Monday, December 17, 2007

Kim Ward's Fave Artwork

Kim Ward is the hardworking Executive Director of DC's amazing Washington Project for the Arts and she responds to my request for readers' favorite artworks. Kim writes:

I have many local favorites, but if asked to pick one --- I am a huge fan of Louise Bourgeois' Spider in the NGA Sculpture Garden for several reasons; viewing it is free, it is a fabulous piece that you can see from many vantage points, it is appropriate in scale and placement---appearing as though some gigantic spider has crawled across the mall, yet mostly because it looks like it is advancing on the Archives building and will be walking across the street at any moment.

Spider by Louise Bourgeois
Louise Bourgeois - Spider, 1996, cast 1997
National Gallery of Art, Washington, DC
Gift of The Morris and Gwendolyn Cafritz Foundation

Ashley Peel Pinkham's Fave Artwork

Ashley Peel Pinkham is the Asst. Director at Philly's acclaimed Print Center and she responds to my request for readers' favorite artworks. Ashley writes:

My pick would be Philadelphia artist Matthew Suib’s video Heston, 2004, from his solo exhibition, ReVisionist Cinema/Triple Feature that was on view at the Philadelphia Art Alliance from May 18 to August 8, 2004. Suib spliced video from the Hollywood Bible epic The Ten Commandments and created an awkwardly non-verbal, anti-climatic video of Moses parting the Red Sea. It kept you on the edge of your seat waiting for something to happen in some kind of oddly looped dimension.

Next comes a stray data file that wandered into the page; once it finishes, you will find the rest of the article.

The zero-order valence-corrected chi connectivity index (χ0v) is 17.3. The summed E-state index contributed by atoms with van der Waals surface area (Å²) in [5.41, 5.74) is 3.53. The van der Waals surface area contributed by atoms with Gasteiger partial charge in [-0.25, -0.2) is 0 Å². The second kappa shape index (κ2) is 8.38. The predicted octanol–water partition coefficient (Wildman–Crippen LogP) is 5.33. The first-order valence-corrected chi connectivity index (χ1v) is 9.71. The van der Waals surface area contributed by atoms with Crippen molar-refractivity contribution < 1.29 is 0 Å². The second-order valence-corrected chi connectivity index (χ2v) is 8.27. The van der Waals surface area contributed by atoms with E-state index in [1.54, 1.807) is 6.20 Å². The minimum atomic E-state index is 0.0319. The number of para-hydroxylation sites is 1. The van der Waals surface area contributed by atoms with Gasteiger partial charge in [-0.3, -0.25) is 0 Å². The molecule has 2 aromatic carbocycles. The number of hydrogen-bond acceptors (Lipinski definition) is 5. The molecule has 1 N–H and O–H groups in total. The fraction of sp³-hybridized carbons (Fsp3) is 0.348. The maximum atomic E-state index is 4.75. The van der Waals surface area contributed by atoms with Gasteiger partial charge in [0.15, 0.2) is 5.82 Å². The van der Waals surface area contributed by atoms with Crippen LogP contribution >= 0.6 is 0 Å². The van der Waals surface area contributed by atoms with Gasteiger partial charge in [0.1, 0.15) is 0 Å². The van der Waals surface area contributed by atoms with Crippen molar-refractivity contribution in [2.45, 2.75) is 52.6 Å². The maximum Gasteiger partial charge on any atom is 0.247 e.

Here’s the official blurb on the piece with installation image:
Heston, Matthew Suib, 2004 (from the ReVisionist Cinema series) Color video w/ Dolby Digital 5.1 surround audio on DVD for projection Running time: 11:00

Comprised of silent, interstitial moments from Demille’s The Ten Commandments (1956)--extended through subtle looping and matting--Heston critiques Judeo-Christian mythology’s claim of divine origin/inspiration. Building on concepts from Thomas Paine’s infamous 1794 tract The Age of Reason: Being an Investigation of Both True and Fabulous Theology, both “the words” and “The Word” have been excised from Demille’s epic, stranding American icon Charleston Heston (Moses) amidst the grandiose artifice of theology and Hollywood splendor. The awkward tension of these altered scenes makes mockery of the inherent profanity of theological portrayals and the conceit of the self-righteous.

Matthew Suib

Installation view of Matthew Suib’s exhibition ReVisionist Cinema/Triple Feature